Tree Fruit Research & Extension Center

Pest Management Transition Project

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Newsletter - WSU Fruit School: Pest Management

Index

WSU Fruit School: Pest Management
The Fundamentals
Achieving Control
Marketing and Regulations
Building a Better System
2009 Newsletter Archive

online issue

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Vol. 2:6 Aug. 15 PDF
Vol. 2:5 July 15 PDF
Vol. 2:4 June 15 PDF
Vol. 2:3 May 15 PDF
Vol. 2:2 May 1 PDF
Vol. 2:1 April 15 PDF
   
   
   
   
2008 Newsletter Archive

online issue

file

Vol. 1:10 Nov. 1 PDF
Vol. 1:9 Sept. 1 PDF
Vol. 1:8 Aug. 15 PDF
Vol. 1:7 Aug. 1 PDF
Vol. 1:6 June 15 PDF
Vol. 1:5 June 1 PDF
Vol. 1:4 May 1 PDF
Vol. 1:3 April 15 PDF
Vol. 1:2 April 1 PDF
Vol. 1:1 Mar. 15 PDF

WSU Fruit School: Pest Management

Washington State University, in collaboration with the Washington Tree Fruit Research Commission, presents the 2008 WSU Pest Management Fruit School entitled:

Growers and Advisors Working Together to Optimize Resources.

The Fruit School will be held on December 10-11, 2008 at the Confluence Technology Center in Wenatchee and through video conference to Okanogan, Yakima,

and Caldwell, ID. Sessions will begin each day at 9:00 AM and end by 4:30 PM. Each location will offer snacks, a catered lunch, and an electronic proceeding of the event. For more information, or to register, visit the fruit school web site:

http://pmtp.wsu.edu/fruitschool

or call the Tree Fruit Research & Extension Center: (509) 663-8181. The deadline for registration is December 5.

2008 WSU Fruit School

Pest Management

Growers and Advisors Working
Together to Optimize Resources

 

Register Online:
http://pmtp.wsu.edu.fruitschool.html
 

DECEMBER 10-11, 2008


Sponsored by the Pest Management Transition Project

http://pmtp.wsu.edu

 


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The Fundamentals

Live meeting Location:
Wenatchee
Confluence Technology Center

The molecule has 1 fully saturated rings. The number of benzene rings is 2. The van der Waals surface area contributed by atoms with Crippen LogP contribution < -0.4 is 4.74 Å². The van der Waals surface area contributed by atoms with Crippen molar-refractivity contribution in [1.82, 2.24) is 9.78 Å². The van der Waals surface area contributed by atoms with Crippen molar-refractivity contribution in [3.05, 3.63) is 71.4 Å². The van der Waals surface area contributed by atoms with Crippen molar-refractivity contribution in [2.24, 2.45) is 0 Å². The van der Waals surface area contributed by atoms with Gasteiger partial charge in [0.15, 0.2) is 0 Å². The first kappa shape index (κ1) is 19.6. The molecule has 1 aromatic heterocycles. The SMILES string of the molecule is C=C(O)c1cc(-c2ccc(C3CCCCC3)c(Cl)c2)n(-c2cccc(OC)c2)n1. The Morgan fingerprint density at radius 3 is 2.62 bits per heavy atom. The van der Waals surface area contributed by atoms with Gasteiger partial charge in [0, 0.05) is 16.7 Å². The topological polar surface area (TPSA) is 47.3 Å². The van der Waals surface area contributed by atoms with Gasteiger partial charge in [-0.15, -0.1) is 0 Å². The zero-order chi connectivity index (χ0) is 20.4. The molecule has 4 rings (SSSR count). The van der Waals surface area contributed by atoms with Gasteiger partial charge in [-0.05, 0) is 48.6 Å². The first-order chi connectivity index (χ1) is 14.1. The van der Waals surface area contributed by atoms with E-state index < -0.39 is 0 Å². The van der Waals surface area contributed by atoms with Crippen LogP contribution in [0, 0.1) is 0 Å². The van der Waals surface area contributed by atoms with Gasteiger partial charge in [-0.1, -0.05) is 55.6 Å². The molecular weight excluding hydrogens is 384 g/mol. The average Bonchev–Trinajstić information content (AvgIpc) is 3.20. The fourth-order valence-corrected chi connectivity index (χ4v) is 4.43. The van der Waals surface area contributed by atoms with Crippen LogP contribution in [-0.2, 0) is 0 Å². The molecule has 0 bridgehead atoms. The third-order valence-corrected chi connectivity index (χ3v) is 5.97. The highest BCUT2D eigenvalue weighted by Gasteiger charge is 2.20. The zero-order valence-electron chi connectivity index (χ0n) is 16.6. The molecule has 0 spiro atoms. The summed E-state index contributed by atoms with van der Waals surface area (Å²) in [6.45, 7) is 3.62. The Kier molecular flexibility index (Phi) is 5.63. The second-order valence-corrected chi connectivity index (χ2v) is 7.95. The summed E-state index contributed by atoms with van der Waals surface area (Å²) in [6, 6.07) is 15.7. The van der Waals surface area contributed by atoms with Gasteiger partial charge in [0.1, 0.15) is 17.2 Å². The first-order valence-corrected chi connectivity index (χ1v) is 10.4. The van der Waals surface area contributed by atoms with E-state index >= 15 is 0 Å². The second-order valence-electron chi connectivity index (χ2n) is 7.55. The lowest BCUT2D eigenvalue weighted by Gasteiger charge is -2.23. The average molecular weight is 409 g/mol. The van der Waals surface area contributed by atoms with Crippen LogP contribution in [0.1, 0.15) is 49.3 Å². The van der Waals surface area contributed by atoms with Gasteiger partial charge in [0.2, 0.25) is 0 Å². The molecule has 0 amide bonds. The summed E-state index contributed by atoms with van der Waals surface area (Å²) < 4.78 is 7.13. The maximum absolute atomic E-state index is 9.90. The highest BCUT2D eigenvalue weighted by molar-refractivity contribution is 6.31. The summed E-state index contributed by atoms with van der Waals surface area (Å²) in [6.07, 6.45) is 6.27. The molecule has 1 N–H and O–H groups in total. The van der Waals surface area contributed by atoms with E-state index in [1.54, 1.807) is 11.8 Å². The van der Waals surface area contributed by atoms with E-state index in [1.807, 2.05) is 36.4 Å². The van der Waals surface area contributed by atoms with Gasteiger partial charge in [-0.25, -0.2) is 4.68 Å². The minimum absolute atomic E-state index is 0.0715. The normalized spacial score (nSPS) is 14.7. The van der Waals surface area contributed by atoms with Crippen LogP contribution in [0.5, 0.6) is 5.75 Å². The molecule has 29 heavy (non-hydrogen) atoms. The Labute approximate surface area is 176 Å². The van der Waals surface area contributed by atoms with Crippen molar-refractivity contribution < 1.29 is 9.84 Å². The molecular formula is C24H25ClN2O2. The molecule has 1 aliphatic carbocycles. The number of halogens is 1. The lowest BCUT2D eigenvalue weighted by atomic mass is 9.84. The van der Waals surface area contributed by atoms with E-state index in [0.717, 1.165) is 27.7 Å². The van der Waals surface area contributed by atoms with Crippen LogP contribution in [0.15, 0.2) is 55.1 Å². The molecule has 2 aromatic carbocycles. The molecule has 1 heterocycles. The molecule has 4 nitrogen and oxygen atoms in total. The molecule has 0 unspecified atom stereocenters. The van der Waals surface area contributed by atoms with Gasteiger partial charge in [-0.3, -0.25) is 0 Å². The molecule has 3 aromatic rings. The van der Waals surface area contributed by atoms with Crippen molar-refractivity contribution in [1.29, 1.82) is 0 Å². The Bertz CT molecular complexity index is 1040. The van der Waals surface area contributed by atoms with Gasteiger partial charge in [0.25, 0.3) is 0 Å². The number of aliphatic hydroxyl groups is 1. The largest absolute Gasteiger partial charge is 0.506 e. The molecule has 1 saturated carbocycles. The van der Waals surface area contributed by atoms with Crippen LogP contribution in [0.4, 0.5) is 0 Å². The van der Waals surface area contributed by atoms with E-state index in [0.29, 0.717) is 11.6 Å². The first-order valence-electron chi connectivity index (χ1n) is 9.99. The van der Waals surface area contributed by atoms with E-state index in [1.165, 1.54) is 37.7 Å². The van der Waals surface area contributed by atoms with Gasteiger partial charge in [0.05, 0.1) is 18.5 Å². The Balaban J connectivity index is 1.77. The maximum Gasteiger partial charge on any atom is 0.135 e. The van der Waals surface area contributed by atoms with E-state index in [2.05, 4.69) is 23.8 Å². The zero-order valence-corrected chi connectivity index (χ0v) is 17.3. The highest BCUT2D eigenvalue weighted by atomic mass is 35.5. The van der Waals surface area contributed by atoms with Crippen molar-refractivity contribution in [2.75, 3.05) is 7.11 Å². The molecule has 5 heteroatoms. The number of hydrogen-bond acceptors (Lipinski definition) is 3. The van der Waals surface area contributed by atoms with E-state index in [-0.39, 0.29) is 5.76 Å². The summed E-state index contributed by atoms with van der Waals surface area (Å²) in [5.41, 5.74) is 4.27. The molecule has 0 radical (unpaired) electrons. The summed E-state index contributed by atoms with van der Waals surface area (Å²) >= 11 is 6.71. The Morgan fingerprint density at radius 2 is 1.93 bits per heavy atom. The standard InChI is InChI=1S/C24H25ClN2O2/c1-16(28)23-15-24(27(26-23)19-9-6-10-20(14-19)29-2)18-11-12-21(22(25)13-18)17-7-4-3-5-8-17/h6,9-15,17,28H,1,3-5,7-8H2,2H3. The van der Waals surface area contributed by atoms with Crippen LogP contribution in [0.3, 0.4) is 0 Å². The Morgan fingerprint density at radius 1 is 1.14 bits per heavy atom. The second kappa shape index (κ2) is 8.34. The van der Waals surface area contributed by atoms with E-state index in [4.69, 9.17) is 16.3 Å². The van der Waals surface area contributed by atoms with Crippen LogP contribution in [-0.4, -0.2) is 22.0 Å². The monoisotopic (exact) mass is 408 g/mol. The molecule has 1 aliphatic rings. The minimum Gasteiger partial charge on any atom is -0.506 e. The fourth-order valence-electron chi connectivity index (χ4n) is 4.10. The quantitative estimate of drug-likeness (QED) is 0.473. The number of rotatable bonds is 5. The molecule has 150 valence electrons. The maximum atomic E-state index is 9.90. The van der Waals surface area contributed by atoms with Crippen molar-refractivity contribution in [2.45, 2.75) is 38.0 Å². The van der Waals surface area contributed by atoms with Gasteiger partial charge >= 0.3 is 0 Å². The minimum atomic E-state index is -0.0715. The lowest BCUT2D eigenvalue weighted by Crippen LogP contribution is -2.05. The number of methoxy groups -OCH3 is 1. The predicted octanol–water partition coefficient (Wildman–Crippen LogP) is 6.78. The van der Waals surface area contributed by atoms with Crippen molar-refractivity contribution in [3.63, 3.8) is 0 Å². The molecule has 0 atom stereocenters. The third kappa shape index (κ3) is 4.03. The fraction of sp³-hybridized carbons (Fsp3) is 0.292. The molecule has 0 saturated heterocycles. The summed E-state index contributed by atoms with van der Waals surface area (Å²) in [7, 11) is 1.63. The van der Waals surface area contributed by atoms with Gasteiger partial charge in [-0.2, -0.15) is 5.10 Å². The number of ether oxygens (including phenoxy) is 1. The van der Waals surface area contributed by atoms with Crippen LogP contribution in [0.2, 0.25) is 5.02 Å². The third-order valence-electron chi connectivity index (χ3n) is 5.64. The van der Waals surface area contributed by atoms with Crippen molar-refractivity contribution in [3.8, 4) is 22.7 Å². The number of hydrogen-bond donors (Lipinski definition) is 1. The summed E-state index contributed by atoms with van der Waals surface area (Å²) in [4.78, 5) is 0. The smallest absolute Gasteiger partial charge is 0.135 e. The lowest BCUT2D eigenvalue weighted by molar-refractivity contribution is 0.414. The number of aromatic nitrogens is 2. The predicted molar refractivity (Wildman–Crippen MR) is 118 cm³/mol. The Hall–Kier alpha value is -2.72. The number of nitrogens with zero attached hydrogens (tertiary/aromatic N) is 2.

Registration Cost: $100

The fruit school will commence with an address on the state of the industry. It is important to understand why our pest management programs are changing and that it is possible to successfully manage orchard pests with the new materials that are available. The focus will be on building a new pest management system, not just substituting a new pesticide for an old one.

There are a few necessary elements that need to be addressed before a pest management system can be successfully implemented. Speakers in this session will identify and discuss some of these concepts including planning, sampling and monitoring, and sprayer cali-bration. In addition, the economic impact of these topics will be analyzed.

Video Conferencing Locations:
Yakima Valley Community College
Registration Cost: $75

Okanogan Agri-Plex Annex
Registration Cost: $65

UI Extension Caldwell Complex
Registrtion Cost: $65

 


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Achieving Control

This session will take conceptual pest management to the next step, working with participants to develop the skills necessary to implement a site-specific pest management system. Topics of discussion in this session will include using degree day models and the WSU Decision Aid System to make better management decisions, new pesticides that

are available and how and when to use them in a pest management program, how to improve sprayer coverage, and how to develop and implement a site-specific pest monitoring plan. TEAM software will be used to analyze the economics of using different approaches to pest management decision making.

Acqtech Sprayer

 


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Marketing and Regulations

Regulatory issues have had a significant impact on pest management programs. Under- standing the impact of current and future regulatory actions is important when making pest management decisions. Likewise, decisions made in the orchard can affect the way a crop will be marketed. In recent years, consumers have begun demanding agricultural products that are not only affordable and of high quality, but that also live up to certain environmental and social

standards of production. The rise of organic foods, fair trade foods, local and regional foods, and sustainability certifications are just a few examples of this trend. Growers that can meet these demands often tap into price premiums or marketing tools that can help maintain profit margins while protecting environmental and human health. This session will describe the growing consumer and public demand for environmental values and sustainability in agriculture, and will highlight

Adult codling moth

ways for fruit growers to think about these trends and begin to tap into these new markets.

 


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Building a Better System

Proper monitoring and decision making require allocating human and material resources. This session will focus on the resources needed and how the

quality of an investment in staff and technology can be improved. Topics will include: the business management of IPM, improving the quality of your investment in staff, improving the quality of your investment in sprayer technology, and the Environmental Quality Incentives Program (EQIP). For more information, or to register, visit the fruit school web site:

http://pmtp.wsu.edu/fruitschool.


Pesticide credits pending.
Quantim Mist Sprayer
Fruiting Wall

 

 

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Tree Fruit Research & Extension Center , 1100 N Western Ave., Wenatchee, WA 98801 509-663-8181, Contact Us